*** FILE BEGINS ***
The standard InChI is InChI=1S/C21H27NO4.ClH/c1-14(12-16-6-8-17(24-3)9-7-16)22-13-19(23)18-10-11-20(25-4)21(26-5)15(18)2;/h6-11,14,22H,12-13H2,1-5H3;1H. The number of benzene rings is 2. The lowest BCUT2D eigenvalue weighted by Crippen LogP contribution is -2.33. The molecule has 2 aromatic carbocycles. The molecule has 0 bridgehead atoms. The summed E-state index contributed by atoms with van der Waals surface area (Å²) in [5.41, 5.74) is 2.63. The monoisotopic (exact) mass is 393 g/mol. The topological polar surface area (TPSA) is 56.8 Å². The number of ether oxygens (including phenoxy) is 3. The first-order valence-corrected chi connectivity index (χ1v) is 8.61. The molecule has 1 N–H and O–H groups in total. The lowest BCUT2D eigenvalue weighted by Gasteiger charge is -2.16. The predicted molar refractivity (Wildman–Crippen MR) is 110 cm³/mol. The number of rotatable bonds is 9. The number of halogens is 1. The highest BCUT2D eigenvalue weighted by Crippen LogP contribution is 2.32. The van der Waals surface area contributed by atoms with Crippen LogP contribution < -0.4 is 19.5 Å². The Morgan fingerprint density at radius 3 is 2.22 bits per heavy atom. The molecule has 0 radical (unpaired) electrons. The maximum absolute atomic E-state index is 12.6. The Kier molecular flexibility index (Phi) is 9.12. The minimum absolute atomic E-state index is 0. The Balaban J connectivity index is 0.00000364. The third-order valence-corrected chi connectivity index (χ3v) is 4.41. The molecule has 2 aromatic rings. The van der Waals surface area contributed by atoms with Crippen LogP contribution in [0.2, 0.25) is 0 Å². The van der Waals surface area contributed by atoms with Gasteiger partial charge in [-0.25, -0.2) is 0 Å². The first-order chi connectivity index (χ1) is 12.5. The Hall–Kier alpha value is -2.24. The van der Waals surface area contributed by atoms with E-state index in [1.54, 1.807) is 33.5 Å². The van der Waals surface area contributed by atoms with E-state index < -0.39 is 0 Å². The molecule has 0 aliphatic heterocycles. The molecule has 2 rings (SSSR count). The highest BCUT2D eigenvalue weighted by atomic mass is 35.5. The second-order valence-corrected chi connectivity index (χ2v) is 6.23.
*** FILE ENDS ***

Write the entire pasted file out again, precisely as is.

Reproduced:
The standard InChI is InChI=1S/C21H27NO4.ClH/c1-14(12-16-6-8-17(24-3)9-7-16)22-13-19(23)18-10-11-20(25-4)21(26-5)15(18)2;/h6-11,14,22H,12-13H2,1-5H3;1H. The number of benzene rings is 2. The lowest BCUT2D eigenvalue weighted by Crippen LogP contribution is -2.33. The molecule has 2 aromatic carbocycles. The molecule has 0 bridgehead atoms. The summed E-state index contributed by atoms with van der Waals surface area (Å²) in [5.41, 5.74) is 2.63. The monoisotopic (exact) mass is 393 g/mol. The topological polar surface area (TPSA) is 56.8 Å². The number of ether oxygens (including phenoxy) is 3. The first-order valence-corrected chi connectivity index (χ1v) is 8.61. The molecule has 1 N–H and O–H groups in total. The lowest BCUT2D eigenvalue weighted by Gasteiger charge is -2.16. The predicted molar refractivity (Wildman–Crippen MR) is 110 cm³/mol. The number of rotatable bonds is 9. The number of halogens is 1. The highest BCUT2D eigenvalue weighted by Crippen LogP contribution is 2.32. The van der Waals surface area contributed by atoms with Crippen LogP contribution < -0.4 is 19.5 Å². The Morgan fingerprint density at radius 3 is 2.22 bits per heavy atom. The molecule has 0 radical (unpaired) electrons. The maximum absolute atomic E-state index is 12.6. The Kier molecular flexibility index (Phi) is 9.12. The minimum absolute atomic E-state index is 0. The Balaban J connectivity index is 0.00000364. The third-order valence-corrected chi connectivity index (χ3v) is 4.41. The molecule has 2 aromatic rings. The van der Waals surface area contributed by atoms with Crippen LogP contribution in [0.2, 0.25) is 0 Å². The van der Waals surface area contributed by atoms with Gasteiger partial charge in [-0.25, -0.2) is 0 Å². The first-order chi connectivity index (χ1) is 12.5. The Hall–Kier alpha value is -2.24. The van der Waals surface area contributed by atoms with E-state index in [1.54, 1.807) is 33.5 Å². The van der Waals surface area contributed by atoms with E-state index < -0.39 is 0 Å². The molecule has 0 aliphatic heterocycles. The molecule has 2 rings (SSSR count). The highest BCUT2D eigenvalue weighted by atomic mass is 35.5. The second-order valence-corrected chi connectivity index (χ2v) is 6.23.